WHO recommends anti-Covid-19 pill for unvaccinated elderly



The World Health Organization on Wednesday recommended that an anti-Covid-19 pill – Molnupiravir – be taken by patients with mild symptoms but a high risk of hospitalization.

This also applies to the elderly and unvaccinated.

Molnupiravir, anti-Covid-19 pill

Who should (and shouldn’t) take it?

The pill, called Molnupiravir and developed by US pharmaceutical company Merck, is taken as soon as possible after Covid-19 symptoms develop and then for the next five days.

A WHO group of experts said in the British Medical Journal that people with weak immune systems or chronic diseases were also advised to take the pill if they had non-serious Covid.

But “young and healthy patients, including children, and pregnant and breastfeeding women should not be given the drug because of potential harm,” they said.

Reduced risk of hospitalization

The UN agency’s new recommendation was based on the results of six randomized controlled trials involving 4,796 patients, the “largest dataset on this drug to date.”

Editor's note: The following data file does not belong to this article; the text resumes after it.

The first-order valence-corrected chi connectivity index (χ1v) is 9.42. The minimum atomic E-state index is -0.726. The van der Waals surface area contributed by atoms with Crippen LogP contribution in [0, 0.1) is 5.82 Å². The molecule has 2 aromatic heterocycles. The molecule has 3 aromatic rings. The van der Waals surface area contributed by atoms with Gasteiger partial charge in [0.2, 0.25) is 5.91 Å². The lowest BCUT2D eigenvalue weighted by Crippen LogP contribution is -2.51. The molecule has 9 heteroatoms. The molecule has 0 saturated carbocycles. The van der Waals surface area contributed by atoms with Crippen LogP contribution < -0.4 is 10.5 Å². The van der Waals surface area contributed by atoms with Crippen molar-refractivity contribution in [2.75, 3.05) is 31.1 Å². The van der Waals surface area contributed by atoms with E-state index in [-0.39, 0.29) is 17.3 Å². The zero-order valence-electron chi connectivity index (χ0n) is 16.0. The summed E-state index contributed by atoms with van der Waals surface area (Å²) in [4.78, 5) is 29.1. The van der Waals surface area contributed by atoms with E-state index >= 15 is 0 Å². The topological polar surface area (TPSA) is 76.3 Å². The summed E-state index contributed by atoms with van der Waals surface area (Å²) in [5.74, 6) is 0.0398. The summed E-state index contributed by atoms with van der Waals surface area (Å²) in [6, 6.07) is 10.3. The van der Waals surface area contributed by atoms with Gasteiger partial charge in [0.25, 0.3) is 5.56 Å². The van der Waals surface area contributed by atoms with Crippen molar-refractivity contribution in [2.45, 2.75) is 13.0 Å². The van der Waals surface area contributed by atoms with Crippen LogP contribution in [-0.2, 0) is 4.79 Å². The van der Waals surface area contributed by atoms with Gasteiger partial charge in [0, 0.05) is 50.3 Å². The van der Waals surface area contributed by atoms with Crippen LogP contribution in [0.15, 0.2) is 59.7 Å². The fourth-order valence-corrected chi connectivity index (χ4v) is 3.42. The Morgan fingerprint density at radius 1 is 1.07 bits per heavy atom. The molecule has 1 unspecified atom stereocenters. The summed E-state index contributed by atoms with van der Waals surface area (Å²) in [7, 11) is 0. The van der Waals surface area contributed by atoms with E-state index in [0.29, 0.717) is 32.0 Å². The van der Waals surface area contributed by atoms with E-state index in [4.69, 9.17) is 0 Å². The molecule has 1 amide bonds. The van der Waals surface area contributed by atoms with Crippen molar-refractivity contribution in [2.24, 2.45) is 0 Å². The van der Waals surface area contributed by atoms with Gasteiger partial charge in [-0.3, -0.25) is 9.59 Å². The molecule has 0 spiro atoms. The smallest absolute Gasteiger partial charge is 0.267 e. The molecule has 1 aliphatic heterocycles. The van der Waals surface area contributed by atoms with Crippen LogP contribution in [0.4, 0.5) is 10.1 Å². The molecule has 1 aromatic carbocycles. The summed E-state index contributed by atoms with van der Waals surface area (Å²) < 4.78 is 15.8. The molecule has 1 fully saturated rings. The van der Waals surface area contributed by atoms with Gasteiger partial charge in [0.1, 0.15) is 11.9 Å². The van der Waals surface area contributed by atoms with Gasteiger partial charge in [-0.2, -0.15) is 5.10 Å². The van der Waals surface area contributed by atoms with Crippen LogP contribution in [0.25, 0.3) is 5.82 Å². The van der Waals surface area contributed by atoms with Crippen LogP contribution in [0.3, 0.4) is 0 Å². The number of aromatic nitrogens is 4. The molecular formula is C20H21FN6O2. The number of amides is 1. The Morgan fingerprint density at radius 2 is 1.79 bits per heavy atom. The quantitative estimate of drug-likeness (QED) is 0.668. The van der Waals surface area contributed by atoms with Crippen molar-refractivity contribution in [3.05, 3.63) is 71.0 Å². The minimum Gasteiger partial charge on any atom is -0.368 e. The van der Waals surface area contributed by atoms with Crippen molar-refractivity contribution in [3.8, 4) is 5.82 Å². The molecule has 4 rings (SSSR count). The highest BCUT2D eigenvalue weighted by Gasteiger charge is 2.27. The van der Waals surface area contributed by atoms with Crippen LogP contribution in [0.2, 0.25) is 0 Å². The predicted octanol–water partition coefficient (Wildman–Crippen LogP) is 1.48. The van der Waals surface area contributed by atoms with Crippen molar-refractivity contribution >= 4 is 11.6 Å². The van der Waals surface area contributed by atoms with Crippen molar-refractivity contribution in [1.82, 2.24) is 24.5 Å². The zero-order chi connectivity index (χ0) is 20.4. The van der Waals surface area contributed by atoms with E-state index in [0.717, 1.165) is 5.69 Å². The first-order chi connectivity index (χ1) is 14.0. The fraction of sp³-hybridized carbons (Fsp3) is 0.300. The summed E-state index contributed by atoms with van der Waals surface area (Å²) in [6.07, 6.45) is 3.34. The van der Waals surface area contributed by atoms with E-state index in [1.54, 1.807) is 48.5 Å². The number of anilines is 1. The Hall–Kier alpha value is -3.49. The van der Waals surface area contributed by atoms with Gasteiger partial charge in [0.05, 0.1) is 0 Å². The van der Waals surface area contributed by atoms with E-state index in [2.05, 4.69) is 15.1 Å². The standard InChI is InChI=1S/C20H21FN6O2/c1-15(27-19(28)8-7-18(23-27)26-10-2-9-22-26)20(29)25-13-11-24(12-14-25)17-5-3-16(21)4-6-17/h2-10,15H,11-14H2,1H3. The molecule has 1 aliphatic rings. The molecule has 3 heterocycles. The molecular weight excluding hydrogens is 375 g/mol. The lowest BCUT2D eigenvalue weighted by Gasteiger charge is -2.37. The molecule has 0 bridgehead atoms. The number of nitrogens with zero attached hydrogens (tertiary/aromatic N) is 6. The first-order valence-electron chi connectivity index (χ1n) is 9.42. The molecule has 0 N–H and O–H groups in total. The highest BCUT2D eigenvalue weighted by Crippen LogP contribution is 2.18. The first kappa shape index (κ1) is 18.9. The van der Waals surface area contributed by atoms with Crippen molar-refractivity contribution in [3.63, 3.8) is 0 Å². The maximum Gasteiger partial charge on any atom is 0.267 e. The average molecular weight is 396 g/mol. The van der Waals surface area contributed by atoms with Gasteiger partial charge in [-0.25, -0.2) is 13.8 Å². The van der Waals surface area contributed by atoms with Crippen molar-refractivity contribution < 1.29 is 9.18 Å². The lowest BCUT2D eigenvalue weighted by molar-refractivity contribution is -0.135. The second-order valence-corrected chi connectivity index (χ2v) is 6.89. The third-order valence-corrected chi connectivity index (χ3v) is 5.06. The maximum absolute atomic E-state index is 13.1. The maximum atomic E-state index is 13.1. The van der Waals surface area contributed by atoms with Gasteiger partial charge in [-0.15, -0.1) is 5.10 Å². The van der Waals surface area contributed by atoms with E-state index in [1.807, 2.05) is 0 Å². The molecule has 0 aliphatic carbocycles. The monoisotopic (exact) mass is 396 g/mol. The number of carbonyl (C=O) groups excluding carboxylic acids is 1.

The studies suggested that Molnupiravir reduced the risk of hospitalization, with 43 fewer admissions per 1,000 high-risk patients, and accelerated the rate at which symptoms resolved by an average of 3.4 days.

There was less evidence that it had an effect on mortality, with only six fewer deaths per 1,000 patients.

The WHO acknowledged “that the cost and availability issues associated with Molnupiravir could make access to low- and middle-income countries challenging and exacerbate health inequalities”.

ALSO READ: Covid-19 has already killed more than 5 million people worldwide

To care

While vaccines remain key tools in the fight against the pandemic, experts have welcomed the addition of new oral treatments, which inhibit the virus’ ability to replicate and resist variants.

The only other major anti-Covid pill available is Pfizer’s Paxlovid.

However, more potential concerns have been raised about Merck’s Pill, which the US Food and Drug Administration has not approved for children under 18 because it could affect bone and cartilage growth.

© Agence France Presse

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